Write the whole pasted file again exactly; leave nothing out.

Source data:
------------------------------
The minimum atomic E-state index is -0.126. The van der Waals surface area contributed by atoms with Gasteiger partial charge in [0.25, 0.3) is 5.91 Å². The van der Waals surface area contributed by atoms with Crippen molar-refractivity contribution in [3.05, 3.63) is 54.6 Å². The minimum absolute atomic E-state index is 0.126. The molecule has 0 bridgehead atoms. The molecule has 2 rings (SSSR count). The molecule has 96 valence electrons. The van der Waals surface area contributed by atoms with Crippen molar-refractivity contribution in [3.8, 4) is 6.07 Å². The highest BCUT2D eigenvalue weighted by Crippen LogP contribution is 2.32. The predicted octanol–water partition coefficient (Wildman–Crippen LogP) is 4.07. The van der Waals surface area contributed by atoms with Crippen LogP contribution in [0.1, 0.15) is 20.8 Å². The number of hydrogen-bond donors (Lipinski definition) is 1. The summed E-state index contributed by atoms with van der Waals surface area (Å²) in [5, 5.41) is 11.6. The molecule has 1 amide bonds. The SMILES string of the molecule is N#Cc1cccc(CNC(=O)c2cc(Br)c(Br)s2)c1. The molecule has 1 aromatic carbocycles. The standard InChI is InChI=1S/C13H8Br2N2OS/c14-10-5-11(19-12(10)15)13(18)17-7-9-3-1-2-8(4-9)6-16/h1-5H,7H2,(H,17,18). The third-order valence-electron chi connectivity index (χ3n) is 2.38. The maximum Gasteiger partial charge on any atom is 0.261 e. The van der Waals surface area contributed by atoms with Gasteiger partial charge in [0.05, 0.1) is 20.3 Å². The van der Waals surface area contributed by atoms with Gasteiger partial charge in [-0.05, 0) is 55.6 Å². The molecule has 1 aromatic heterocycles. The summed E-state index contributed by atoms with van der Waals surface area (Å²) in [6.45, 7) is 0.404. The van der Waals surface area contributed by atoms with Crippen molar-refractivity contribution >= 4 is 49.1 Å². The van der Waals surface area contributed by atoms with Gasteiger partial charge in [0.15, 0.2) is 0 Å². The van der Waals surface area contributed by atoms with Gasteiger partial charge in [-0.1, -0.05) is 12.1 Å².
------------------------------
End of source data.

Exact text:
The minimum atomic E-state index is -0.126. The van der Waals surface area contributed by atoms with Gasteiger partial charge in [0.25, 0.3) is 5.91 Å². The van der Waals surface area contributed by atoms with Crippen molar-refractivity contribution in [3.05, 3.63) is 54.6 Å². The minimum absolute atomic E-state index is 0.126. The molecule has 0 bridgehead atoms. The molecule has 2 rings (SSSR count). The molecule has 96 valence electrons. The van der Waals surface area contributed by atoms with Crippen molar-refractivity contribution in [3.8, 4) is 6.07 Å². The highest BCUT2D eigenvalue weighted by Crippen LogP contribution is 2.32. The predicted octanol–water partition coefficient (Wildman–Crippen LogP) is 4.07. The van der Waals surface area contributed by atoms with Crippen LogP contribution in [0.1, 0.15) is 20.8 Å². The number of hydrogen-bond donors (Lipinski definition) is 1. The summed E-state index contributed by atoms with van der Waals surface area (Å²) in [5, 5.41) is 11.6. The molecule has 1 amide bonds. The SMILES string of the molecule is N#Cc1cccc(CNC(=O)c2cc(Br)c(Br)s2)c1. The molecule has 1 aromatic carbocycles. The standard InChI is InChI=1S/C13H8Br2N2OS/c14-10-5-11(19-12(10)15)13(18)17-7-9-3-1-2-8(4-9)6-16/h1-5H,7H2,(H,17,18). The third-order valence-electron chi connectivity index (χ3n) is 2.38. The maximum Gasteiger partial charge on any atom is 0.261 e. The van der Waals surface area contributed by atoms with Gasteiger partial charge in [0.05, 0.1) is 20.3 Å². The van der Waals surface area contributed by atoms with Gasteiger partial charge in [-0.05, 0) is 55.6 Å². The molecule has 1 aromatic heterocycles. The summed E-state index contributed by atoms with van der Waals surface area (Å²) in [6.45, 7) is 0.404. The van der Waals surface area contributed by atoms with Crippen molar-refractivity contribution >= 4 is 49.1 Å². The van der Waals surface area contributed by atoms with Gasteiger partial charge in [0.15, 0.2) is 0 Å². The van der Waals surface area contributed by atoms with Gasteiger partial charge in [-0.1, -0.05) is 12.1 Å².